Material Science 10 Things you should know

This is a Material Science Engineer intro course. Coursera usually splits its courses into weeks, but the instructor packages each week with different "things" or modules in material science. Essential skillls such as studying the bonds of molecules, how we measure the states of a material, its dutrability, techniques/processes of changing the materials are essential skills in studying material science. Which each thing, there is a summary at the end that tells you what the video lectures within the thing has covered. At the end of every thing there is a quiz to test your knowledge. There is also a forum for the course separate from the week-by-week hiearchy so you can ask questions on any topic within the entirety of the course.

Introduction to Imagemaking

This is more of a graphic design course that goes into graphic design principles, and testing the student's understanding of them. Each week is a mixed bag however, as some topics in the week give you a mix of readings, quizes, discussions, and assignments, however sometimes you would be doing a topic that is just lecture and readings. It's interesting how the instructor doesn't force an activity every topic, but trusts that some topics require more synthesis and digestion of topics, and other topics are too subjective to have quizzes on, leaving room for discussion.


Product Design: The Delft Design Approach

This design course doesn't go much into design theory per se, but moreso the sociological aspect and contexts in which people design for at the beginning, and then the design process at the end. Throughout the course, you are creating documents and plans around your design project, and then assessing and testing it on users. Assignments involve affirming progress of these activities, and uploading your own results in ideation and testing.

The Architectural Imagination

This architecture course feel more like an art history one using examples of architecture to study the theory and origin of design rather than concept first. This is consumed in lecture. Some quizes and activities even revolve around the retrieval of information rather than the student's ability to apply their own insights into architecture save for self assessments. The only graded material are self assessments and concept checks.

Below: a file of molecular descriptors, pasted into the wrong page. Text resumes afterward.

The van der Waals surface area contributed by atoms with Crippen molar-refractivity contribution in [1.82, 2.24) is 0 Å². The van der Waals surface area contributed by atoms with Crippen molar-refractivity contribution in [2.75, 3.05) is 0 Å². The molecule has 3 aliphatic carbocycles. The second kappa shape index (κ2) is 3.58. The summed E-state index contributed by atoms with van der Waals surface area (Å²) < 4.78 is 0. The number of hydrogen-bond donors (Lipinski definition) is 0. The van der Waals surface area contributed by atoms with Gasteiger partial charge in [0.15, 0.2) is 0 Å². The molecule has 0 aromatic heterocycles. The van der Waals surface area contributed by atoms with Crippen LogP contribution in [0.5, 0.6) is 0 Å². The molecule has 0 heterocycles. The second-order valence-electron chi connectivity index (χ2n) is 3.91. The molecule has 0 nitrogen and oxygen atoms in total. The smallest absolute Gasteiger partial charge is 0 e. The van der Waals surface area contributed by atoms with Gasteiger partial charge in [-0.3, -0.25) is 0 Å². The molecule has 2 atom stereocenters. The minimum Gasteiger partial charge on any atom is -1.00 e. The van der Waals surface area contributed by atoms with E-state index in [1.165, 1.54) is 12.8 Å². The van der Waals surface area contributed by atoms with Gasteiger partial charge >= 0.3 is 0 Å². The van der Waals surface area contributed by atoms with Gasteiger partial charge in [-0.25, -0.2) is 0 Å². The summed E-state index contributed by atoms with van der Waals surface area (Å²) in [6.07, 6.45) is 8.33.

Public School American is pretty bad here's why

Chapter 2 of NAP touches upon the cultural/physiological/psychoactive parts of learning. It addresses the access of needs for a sufficient learner (sleep, food absence of an environment of toxins, etc). Although public schools address these issues I feel like they're still at a point where these needs outside the classroom do not work with the facilitation of learning within the classroom.

When I was in highschool I had a lack of sleep due to certain vices I had going on in my life at the time. A lot of people would joke saying how they don't sleep until 1am or 2am because of school work, and it kind of created this culture where it became the norm to abuse our bodies like this. I feel this way in college too. Although public schools provide lunch I dislike that there are times where lunch and gym periods are adjacent to each other, where my combined lack of sleep, exhaustion, and digestion of food took a toll on my body that I couldn't pay attention/stay awake in class.

Now in college I have to exercise and sleep on time and attempt to become a better person in this toxic environment of STEM kids comparing how sleep deprived and sad they are. I say this with spite, as I am jealous of their ability to grasp such concepts and have a better socioeconomic standing than me. The individualistic learning experience is so hard to design for because there is so many people who get by on paper, and it's difficult to measure things like satisfaction of class or the impact on their quality of life. It is even more difficult to measure/design for because these factors are not only subjective, but I feel like subjects who are outliers end up falling out of the system and switch majors or get a different job or something. It seems public schools will only care about a standard and their ability to represent high achieving students regardless of their quality of life.